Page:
The head of the European Central Bank said on Tuesday he will act gradually to tackle soaring consumer prices with interest rate hikes in July and September, but will keep his options open to stamp out “inflation if it is increasing faster than expected”.
In a speech opening an ECB forum on central banking in Sintra, Portugal, the bank’s president, Christine Lagarde, used strong language as policymakers aimed for inflation at a record 8.1% in the 19 countries using the euro. With new inflation figures due on Friday, Lagarde said the bank is using the dual approach to be able to respond to economic uncertainty.
Russia’s war in Ukraine led to energy and food price spikes higher than those seen in the 1970s and 1980s, and given its energy dependence, the Eurozone is acutely experiencing these shocks. “, said Lagarde.
The magnitude and complexity of these shocks also create uncertainty about the likely persistence of this inflation,” she said.
The bank has already announced that it will end asset purchases that have helped stimulate the economy on Friday, and will continue with its first interest rate hikes in 11 years at its meeting next month. It will also raise rates in September, but leaves the possibility of a bigger hike than the quarter-point increase in July, in case inflation continues to climb.
The ECB is also trying to avoid further damaging economic growth by acting too aggressively, having revised our growth forecast sharply downwards for the next two years,” Lagarde said.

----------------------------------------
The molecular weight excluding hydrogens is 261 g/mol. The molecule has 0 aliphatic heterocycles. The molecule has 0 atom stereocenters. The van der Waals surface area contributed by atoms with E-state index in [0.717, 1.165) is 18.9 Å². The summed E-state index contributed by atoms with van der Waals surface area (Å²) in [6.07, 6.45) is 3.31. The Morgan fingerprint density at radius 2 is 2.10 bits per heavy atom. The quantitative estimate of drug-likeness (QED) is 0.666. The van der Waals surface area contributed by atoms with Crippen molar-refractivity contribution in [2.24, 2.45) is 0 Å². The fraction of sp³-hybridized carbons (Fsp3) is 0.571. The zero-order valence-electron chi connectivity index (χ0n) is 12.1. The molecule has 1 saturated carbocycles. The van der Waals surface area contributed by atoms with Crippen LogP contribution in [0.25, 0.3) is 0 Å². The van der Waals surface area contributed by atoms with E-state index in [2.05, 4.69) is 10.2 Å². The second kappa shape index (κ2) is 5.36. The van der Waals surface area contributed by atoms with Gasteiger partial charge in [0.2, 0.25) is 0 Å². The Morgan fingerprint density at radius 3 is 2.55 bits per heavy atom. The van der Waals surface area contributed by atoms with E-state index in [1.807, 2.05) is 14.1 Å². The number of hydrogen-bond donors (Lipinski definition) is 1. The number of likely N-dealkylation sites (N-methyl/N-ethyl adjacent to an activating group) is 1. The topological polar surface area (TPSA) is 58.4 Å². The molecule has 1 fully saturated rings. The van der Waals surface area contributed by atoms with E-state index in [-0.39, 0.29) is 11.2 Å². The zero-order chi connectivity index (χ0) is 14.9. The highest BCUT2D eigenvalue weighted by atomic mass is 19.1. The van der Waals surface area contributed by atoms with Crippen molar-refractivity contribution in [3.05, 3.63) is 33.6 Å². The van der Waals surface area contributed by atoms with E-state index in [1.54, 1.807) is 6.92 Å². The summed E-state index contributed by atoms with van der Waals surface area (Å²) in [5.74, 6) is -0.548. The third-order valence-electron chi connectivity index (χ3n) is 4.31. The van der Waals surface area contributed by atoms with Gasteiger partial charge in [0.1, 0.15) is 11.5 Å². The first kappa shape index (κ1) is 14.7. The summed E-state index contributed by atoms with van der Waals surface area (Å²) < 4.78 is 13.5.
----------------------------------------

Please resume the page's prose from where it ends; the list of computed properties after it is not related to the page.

But there are obviously conditions in which gradualism would not be appropriate. If, for example, we were to see higher inflation threatening to unanchor inflation expectations or signs of a more permanent loss of economic potential,” she said, we would need to withdraw accommodation more quickly to eradicate the risk of a fulfilling self-spiral.”
Other central banks around the world, including the US Federal Reserve, have moved faster than the ECB to fight runaway inflation. But they face the threat of triggering a recession as they make borrowing more expensive, with Fed Chairman Jerome Powell acknowledging last week that’s certainly a possibility.”
The Fed has hiked rates three times this year, including a three-quarter point hike that marked its biggest hike in nearly three decades, and has forecast more. The Bank of England has raised rates five times since December.
Powell and Bank of England Governor Andrew Bailey will join Lagarde for a policy roundtable at the ECB forum on Wednesday.
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